Inorganic and organic iron and copper species of the subterranean estuary: Origins and fate

berenike.bick [ at ]


Subterranean estuaries (STEs) are land-ocean interfaces where meteoric fresh groundwater mixes with intruding seawater in a coastal aquifer, before discharging into the adjacent water column. In contrast to surface estuaries, STEs have the potential to amplify concentrations of constituents such as copper (Cu) and iron (Fe) due to long residence times and reductive dissolution of mineral phases along the groundwater flowpaths. However, oxidative precipitation of Fe and Mn at the sediment-water interface may scavenge many constituents again before they reach the coastal water column. Hence, the geochemical impact of the suboxic to anoxic submarine groundwater discharge (SGD) on the oxygenated coastal ocean relies on the capability of constituents such as Cu and Fe to stay in solution across redox boundaries. Here, we propose that dissolved organic matter (DOM) in the STE plays a pivotal role in the speciation of Cu and Fe through (i) fueling reductive dissolution and (ii) providing ligands to form stable metal-DOM complexes, increasing their transfer from the STE into the coastal ocean. We investigated the concentrations and speciation of Cu and Fe, and DOM chemical characteristics, in two beach STEs of a barrier island. By combining well-established techniques with novel quantification and speciation approaches from both the inorganic and organic geochemical realm (size-fractionation filtration, ferrozine detection, voltammetry, sequential DOM extraction, and ultra-high resolution mass spectrometry) we characterized metal-DOM associations down to the molecular level. Overall, pore water from both STEs was enriched with Cu and Fe compared to seawater, which indicated transfer potential for both trace metals across the sediment-water interface. However, Fe gradients from pore water to surface were steeper than those for Cu, indicating a larger net transfer of the latter compared to the former. Our voltammetry data showed that Cu was exclusively organically bound in both STEs and the water column, mostly in soluble form (<20 nm). The majority of >60 newly identified Cu-containing complexes had primarily aliphatic character and N and S in their molecular formulae resembling labile marine DOM, while two Cu-DOM complexes had polyphenol (“humic-like”) molecular formulae indicative of terrestrial vascular plant-derived material. In contrast to Cu, the Fe pool consisted of either reduced, soluble (<20 nm), likely free Fe(II) in the anoxic STE, or of larger colloids (<200 nm and >20 nm) in the fresh groundwater and seawater endmembers, likely as Fe(III)(hydr)oxides stabilized by DOM. Furthermore, while Fe and humic-like DOM seemed to share common sources, all directly identified mobile Fe-DOM complexes appeared to have marine origins. Therefore, organic forms of Fe in the STE may primarily consist of immobile humic-Fe coagulates, partially mobile Fe-nanocolloids, and mobile, N-containing, marine aliphatic Fe-complexes. Our study indicates that aliphatic, N-containing ligands may play an important role in the organic complexation and stabilization of Fe and particularly Cu in the STE, and enable them to cross redox boundaries at the sediment-water interface.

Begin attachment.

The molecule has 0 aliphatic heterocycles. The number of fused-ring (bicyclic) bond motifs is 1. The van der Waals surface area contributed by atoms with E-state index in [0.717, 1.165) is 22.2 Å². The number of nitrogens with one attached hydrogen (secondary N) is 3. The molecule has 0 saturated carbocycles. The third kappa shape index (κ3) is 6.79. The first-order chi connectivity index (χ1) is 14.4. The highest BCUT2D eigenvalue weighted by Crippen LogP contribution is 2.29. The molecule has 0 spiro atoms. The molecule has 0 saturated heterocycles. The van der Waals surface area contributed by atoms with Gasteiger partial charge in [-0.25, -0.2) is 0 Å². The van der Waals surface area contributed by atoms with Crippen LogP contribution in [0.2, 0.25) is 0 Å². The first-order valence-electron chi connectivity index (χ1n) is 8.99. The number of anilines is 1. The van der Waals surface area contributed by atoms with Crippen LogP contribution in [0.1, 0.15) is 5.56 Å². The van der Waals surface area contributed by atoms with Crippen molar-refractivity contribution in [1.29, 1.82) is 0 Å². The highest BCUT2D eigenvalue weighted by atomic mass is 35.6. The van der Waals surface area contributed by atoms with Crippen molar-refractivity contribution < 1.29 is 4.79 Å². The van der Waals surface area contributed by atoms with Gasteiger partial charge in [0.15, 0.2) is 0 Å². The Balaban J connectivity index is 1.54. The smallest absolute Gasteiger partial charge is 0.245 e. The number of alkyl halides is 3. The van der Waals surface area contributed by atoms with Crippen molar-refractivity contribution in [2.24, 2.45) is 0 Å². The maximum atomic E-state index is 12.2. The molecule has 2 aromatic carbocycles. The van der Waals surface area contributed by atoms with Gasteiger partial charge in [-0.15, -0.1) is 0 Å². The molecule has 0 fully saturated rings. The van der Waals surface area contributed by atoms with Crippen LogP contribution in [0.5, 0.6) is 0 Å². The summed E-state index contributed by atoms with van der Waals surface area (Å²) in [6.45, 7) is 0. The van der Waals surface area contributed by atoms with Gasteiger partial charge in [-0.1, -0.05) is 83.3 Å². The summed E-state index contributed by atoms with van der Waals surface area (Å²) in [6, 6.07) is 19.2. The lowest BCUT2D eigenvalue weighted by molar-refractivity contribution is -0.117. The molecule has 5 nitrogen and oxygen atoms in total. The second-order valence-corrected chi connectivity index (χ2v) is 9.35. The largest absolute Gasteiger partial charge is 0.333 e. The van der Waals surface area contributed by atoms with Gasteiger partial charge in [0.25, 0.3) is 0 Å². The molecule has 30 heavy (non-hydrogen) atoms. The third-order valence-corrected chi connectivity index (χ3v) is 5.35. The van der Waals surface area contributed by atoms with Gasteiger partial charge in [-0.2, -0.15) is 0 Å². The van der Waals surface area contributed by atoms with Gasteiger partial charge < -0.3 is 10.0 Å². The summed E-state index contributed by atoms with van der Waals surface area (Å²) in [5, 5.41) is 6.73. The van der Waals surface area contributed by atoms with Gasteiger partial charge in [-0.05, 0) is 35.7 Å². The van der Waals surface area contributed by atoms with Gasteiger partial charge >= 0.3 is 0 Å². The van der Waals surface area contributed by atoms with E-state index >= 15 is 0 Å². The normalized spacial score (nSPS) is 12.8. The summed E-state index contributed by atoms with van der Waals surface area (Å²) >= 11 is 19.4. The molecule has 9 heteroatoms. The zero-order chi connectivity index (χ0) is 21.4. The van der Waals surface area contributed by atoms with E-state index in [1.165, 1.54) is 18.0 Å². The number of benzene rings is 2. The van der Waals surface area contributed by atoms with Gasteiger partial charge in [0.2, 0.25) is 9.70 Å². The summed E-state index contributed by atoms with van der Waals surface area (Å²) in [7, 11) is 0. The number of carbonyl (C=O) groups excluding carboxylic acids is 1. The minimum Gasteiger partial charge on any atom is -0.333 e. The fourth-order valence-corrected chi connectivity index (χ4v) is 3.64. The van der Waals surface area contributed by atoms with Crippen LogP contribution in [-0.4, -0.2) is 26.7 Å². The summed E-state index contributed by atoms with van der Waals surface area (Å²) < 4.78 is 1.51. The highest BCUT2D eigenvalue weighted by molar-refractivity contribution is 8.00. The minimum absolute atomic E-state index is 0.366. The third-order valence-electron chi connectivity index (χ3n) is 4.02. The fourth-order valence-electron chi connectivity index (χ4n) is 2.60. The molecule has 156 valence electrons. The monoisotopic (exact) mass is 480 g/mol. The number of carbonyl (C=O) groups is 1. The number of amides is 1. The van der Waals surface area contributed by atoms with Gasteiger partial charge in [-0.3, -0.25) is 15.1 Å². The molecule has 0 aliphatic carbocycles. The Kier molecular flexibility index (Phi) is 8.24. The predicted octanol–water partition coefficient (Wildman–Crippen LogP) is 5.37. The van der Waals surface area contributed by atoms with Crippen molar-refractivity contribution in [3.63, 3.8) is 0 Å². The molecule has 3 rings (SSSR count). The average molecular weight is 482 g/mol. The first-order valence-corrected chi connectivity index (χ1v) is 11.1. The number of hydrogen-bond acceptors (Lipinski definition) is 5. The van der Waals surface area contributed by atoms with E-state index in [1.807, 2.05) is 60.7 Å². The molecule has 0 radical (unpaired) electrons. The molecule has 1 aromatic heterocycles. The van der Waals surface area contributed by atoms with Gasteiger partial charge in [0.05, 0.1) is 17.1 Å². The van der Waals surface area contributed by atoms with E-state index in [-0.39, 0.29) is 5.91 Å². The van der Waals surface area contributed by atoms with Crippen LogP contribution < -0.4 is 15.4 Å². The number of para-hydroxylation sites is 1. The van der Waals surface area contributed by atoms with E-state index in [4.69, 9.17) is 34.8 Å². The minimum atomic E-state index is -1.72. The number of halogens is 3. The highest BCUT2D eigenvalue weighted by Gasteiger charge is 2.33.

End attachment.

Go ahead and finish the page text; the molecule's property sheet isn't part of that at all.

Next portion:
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Waska, H. , Brumsack, H. J. , Massmann, G. , Koschinsky, A. , Schnetger, B. , Simon, H. and Dittmar, T. (2019): Inorganic and organic iron and copper species of the subterranean estuary: Origins and fate , Geochimica et Cosmochimica Acta, 259 , pp. 211-232 .


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